The right handed ergonomic shape of the mouse fits very nicely in the hand.  In fact, the Meduza is one of the best feeling mice we’ve ever tested.  We would say that it’s better suited to those gamers who adopt a palm grip rather than a claw grip as it’s quite large and fills your hand more than other mice like the Corsair Vengeance M60.

On the underside of the mouse there are two slim teflon pads which facilitate an effortless gliding action.  The Meduza is very easy to move with precision and agility thanks to perfect weight balance and overall low weight.

Meduza Mouse

Overall we are very impressed with what the Epic Gear Meduza has to offer.  Even though it’s their first attempt at a gaming mouse, the Meduza is very impressive indeed and is sure to lure gamers away from the longer established brands such as Razer and Roccat.

The Meduza’s unique selling point is the dual sensor configuration that Epic Gear have developed.  This lets users choose between both optical and laser modes of a hybrid mode which combines the benefits of both.  This is sure to made this mouse appeal to those users who are stuck between purchasing an optical or laser mouse.  In practice, we couldn’t find a whole lot to choose between the different modes but the option is there should you want to make the most of it.

It is very difficult indeed to fault the Meduza as the mouse is well balanced and exhibits no real weaknesses.  The low weight and perfect weight balance make it very easy to move precisely with agility.  It also feels very well built and has all the features we expect from a high-end gaming mouse today.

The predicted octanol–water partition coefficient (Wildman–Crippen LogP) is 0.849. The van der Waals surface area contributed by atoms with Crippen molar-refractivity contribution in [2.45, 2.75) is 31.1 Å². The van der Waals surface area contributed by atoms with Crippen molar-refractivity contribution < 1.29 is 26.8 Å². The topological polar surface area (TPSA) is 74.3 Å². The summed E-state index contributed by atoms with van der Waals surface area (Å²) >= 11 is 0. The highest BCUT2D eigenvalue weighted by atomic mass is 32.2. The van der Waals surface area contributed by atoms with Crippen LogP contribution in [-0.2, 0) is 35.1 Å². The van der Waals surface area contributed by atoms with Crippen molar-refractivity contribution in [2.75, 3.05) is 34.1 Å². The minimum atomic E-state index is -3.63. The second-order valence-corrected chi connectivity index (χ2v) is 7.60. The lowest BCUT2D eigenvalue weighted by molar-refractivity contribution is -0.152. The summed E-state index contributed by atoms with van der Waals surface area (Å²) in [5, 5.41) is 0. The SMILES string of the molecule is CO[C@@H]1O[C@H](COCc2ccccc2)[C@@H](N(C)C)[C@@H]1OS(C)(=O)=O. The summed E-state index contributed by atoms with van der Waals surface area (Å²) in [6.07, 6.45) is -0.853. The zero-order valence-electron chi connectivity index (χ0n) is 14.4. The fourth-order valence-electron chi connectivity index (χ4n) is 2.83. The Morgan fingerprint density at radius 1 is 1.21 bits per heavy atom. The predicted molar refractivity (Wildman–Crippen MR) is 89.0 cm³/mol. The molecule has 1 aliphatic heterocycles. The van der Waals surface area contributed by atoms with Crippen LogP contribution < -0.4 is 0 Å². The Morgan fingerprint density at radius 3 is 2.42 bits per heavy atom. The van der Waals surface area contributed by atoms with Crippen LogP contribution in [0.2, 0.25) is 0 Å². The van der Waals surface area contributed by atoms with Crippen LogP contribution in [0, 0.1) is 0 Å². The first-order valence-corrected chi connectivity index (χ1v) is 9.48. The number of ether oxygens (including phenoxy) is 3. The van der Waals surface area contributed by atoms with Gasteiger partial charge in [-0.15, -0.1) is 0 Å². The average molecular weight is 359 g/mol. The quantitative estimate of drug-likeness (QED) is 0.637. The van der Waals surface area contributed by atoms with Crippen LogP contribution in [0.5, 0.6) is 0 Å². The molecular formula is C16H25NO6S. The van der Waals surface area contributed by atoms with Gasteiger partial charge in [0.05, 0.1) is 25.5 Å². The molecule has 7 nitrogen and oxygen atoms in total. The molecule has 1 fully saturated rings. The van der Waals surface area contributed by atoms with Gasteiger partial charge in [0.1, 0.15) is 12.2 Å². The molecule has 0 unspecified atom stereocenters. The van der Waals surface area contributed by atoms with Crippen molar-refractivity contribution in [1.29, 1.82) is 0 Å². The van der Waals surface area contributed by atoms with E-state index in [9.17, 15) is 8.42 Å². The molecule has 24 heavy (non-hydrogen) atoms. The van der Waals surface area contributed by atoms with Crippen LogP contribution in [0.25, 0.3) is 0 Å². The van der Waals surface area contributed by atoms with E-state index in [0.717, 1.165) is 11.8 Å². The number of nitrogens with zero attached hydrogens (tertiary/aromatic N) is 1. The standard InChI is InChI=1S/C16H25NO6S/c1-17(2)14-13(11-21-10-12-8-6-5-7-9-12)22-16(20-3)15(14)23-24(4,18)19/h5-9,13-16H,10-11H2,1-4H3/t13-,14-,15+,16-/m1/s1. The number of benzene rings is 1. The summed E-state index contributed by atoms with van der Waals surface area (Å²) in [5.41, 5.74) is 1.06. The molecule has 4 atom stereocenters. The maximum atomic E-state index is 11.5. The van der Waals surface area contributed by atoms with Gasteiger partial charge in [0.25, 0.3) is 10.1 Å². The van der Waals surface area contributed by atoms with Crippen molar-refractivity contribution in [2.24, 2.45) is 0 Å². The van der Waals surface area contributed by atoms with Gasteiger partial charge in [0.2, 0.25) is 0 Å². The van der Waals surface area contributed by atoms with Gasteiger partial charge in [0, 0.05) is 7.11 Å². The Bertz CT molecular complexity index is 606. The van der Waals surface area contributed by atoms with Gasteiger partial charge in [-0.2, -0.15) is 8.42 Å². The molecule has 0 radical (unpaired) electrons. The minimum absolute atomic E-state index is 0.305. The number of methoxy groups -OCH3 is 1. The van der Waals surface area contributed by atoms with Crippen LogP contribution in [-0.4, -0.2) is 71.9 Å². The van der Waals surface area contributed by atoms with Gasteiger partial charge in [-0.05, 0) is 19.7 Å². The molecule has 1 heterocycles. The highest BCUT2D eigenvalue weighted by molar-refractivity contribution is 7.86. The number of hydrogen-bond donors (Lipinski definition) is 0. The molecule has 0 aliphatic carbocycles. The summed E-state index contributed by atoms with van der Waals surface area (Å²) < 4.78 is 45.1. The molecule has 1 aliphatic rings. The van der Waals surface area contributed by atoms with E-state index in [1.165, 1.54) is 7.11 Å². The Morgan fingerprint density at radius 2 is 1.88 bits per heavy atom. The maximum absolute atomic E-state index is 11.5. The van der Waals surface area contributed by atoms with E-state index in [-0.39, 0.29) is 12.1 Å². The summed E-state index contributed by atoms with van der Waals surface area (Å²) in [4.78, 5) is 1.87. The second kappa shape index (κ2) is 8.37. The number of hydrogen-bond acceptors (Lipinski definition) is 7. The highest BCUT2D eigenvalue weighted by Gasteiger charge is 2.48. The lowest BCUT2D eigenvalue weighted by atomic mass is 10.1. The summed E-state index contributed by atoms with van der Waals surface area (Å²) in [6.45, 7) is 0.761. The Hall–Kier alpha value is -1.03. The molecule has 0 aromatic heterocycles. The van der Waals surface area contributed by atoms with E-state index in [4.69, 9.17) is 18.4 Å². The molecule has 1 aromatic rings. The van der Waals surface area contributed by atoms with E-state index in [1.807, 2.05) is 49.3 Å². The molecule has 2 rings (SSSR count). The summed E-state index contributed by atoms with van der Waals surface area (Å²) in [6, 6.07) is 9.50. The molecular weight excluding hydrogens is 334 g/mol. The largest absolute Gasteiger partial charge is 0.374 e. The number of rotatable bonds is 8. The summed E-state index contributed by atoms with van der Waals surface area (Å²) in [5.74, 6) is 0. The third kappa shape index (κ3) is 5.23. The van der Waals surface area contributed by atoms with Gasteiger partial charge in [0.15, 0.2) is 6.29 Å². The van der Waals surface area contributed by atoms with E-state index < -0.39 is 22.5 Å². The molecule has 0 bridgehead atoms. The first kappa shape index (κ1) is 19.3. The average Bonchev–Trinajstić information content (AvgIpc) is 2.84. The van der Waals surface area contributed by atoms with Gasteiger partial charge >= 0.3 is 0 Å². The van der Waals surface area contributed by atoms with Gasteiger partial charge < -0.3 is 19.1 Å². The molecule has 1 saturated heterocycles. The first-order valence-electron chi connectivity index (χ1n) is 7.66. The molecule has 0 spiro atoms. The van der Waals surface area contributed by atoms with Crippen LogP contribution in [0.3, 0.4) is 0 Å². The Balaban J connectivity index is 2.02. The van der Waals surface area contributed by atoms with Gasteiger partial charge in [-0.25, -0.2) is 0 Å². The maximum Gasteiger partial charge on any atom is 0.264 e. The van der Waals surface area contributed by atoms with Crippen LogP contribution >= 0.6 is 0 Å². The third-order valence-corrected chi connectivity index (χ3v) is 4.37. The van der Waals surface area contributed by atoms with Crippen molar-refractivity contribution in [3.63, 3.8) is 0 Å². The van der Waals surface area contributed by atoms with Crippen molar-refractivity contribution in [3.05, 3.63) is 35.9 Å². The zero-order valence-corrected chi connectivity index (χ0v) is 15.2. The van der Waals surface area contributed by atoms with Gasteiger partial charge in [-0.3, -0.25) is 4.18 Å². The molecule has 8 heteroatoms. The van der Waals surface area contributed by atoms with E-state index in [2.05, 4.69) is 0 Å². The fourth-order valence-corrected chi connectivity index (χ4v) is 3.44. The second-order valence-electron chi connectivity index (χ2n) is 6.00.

There are only two ways in which we felt slightly underwhelmed by the Meduza.

Firstly, the software isn’t quite up to the same level as the competition.  The macro editor isn’t as feature full as others we’ve used and the whole interface is unnecessarily flashy. Secondly, we were a little disappointed when we discovered that the only lights that you can change the colour of are the ones illuminating the mouse wheel.  The other lights are restricted to red only.

At a price of £48 from Overclockers UK we think the Meduza offers great value for money.  Overclockers even include a free Epic Gear mouse pad, albeit not the Compoxite one we tested in this review.

Pros

  • Dual sensors.
  • ‘Epic’ performance.
  • Perfect weight balance.
  • Great build quality.

Cons

  • Software could be better.
  • Not all the lights are colour-configurable.

KitGuru says: The Meduza is an excellent mouse which offers fantastic value for money, making it a must have.

Compoxite Surface and Skorpios Bungee

The Compoxite surface is also impressive.  We love the silicon-cloth hybrid surface as it is practical and performs well.  The Skorpios mouse bungee is quite a useful product that helps you keep the mouse cable tidy and free from snags.

The Compoxite gaming surface costs £43 from Lambdatek which has stunned us.  It may be innovative but it definitely isn’t worth this price tag.  It needs to drop significantly in price before we could recommend the product.

We also think that the Skorpios mouse bungee is very overpriced, costing nearly £37 from Lambdatek.  The Roccat Apuri performs exactly the same function (as well as including a 4-port USB hub) and costs around £10 less.  We would like to see this falling to around £20 before we would consider a recommendation.

KitGuru says: The Compoxite mouse pad and Skorpios bungee are also good products but are both horrendously overpriced.